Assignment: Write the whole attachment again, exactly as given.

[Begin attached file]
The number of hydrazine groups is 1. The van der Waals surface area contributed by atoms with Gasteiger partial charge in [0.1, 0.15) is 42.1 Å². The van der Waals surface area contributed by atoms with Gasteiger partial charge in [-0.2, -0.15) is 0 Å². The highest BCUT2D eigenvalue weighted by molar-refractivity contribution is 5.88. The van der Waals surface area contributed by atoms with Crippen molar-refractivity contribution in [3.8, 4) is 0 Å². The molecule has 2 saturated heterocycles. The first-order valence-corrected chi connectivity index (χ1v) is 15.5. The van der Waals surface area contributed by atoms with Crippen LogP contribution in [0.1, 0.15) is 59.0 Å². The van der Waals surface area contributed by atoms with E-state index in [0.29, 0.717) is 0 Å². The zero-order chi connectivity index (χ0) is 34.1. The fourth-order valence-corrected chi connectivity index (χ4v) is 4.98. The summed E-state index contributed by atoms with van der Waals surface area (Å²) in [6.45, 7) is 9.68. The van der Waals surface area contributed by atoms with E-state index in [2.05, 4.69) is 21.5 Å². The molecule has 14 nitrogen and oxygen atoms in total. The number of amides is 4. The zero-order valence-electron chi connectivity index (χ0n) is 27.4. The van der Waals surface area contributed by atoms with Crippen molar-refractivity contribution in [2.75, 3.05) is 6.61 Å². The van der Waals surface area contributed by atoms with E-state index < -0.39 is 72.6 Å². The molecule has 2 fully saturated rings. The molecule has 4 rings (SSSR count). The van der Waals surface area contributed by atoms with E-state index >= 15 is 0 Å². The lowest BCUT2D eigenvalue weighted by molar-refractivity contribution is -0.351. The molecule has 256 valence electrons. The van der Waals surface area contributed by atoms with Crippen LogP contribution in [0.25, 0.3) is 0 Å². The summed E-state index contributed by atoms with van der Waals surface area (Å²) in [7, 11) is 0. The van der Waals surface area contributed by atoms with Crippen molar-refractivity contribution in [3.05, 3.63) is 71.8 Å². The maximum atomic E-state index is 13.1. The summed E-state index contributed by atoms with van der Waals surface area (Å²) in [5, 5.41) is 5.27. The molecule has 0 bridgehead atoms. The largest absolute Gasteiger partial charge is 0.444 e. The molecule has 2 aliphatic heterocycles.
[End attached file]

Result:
The number of hydrazine groups is 1. The van der Waals surface area contributed by atoms with Gasteiger partial charge in [0.1, 0.15) is 42.1 Å². The van der Waals surface area contributed by atoms with Gasteiger partial charge in [-0.2, -0.15) is 0 Å². The highest BCUT2D eigenvalue weighted by molar-refractivity contribution is 5.88. The van der Waals surface area contributed by atoms with Crippen molar-refractivity contribution in [3.8, 4) is 0 Å². The molecule has 2 saturated heterocycles. The first-order valence-corrected chi connectivity index (χ1v) is 15.5. The van der Waals surface area contributed by atoms with Crippen LogP contribution in [0.1, 0.15) is 59.0 Å². The van der Waals surface area contributed by atoms with E-state index in [0.29, 0.717) is 0 Å². The zero-order chi connectivity index (χ0) is 34.1. The fourth-order valence-corrected chi connectivity index (χ4v) is 4.98. The summed E-state index contributed by atoms with van der Waals surface area (Å²) in [6.45, 7) is 9.68. The van der Waals surface area contributed by atoms with E-state index in [2.05, 4.69) is 21.5 Å². The molecule has 14 nitrogen and oxygen atoms in total. The number of amides is 4. The zero-order valence-electron chi connectivity index (χ0n) is 27.4. The van der Waals surface area contributed by atoms with Crippen molar-refractivity contribution in [2.75, 3.05) is 6.61 Å². The van der Waals surface area contributed by atoms with E-state index < -0.39 is 72.6 Å². The molecule has 2 fully saturated rings. The molecule has 4 rings (SSSR count). The van der Waals surface area contributed by atoms with E-state index >= 15 is 0 Å². The lowest BCUT2D eigenvalue weighted by molar-refractivity contribution is -0.351. The molecule has 256 valence electrons. The van der Waals surface area contributed by atoms with Crippen LogP contribution in [0.25, 0.3) is 0 Å². The summed E-state index contributed by atoms with van der Waals surface area (Å²) in [7, 11) is 0. The van der Waals surface area contributed by atoms with Crippen molar-refractivity contribution in [3.05, 3.63) is 71.8 Å². The maximum atomic E-state index is 13.1. The summed E-state index contributed by atoms with van der Waals surface area (Å²) in [5, 5.41) is 5.27. The molecule has 0 bridgehead atoms. The largest absolute Gasteiger partial charge is 0.444 e. The molecule has 2 aliphatic heterocycles.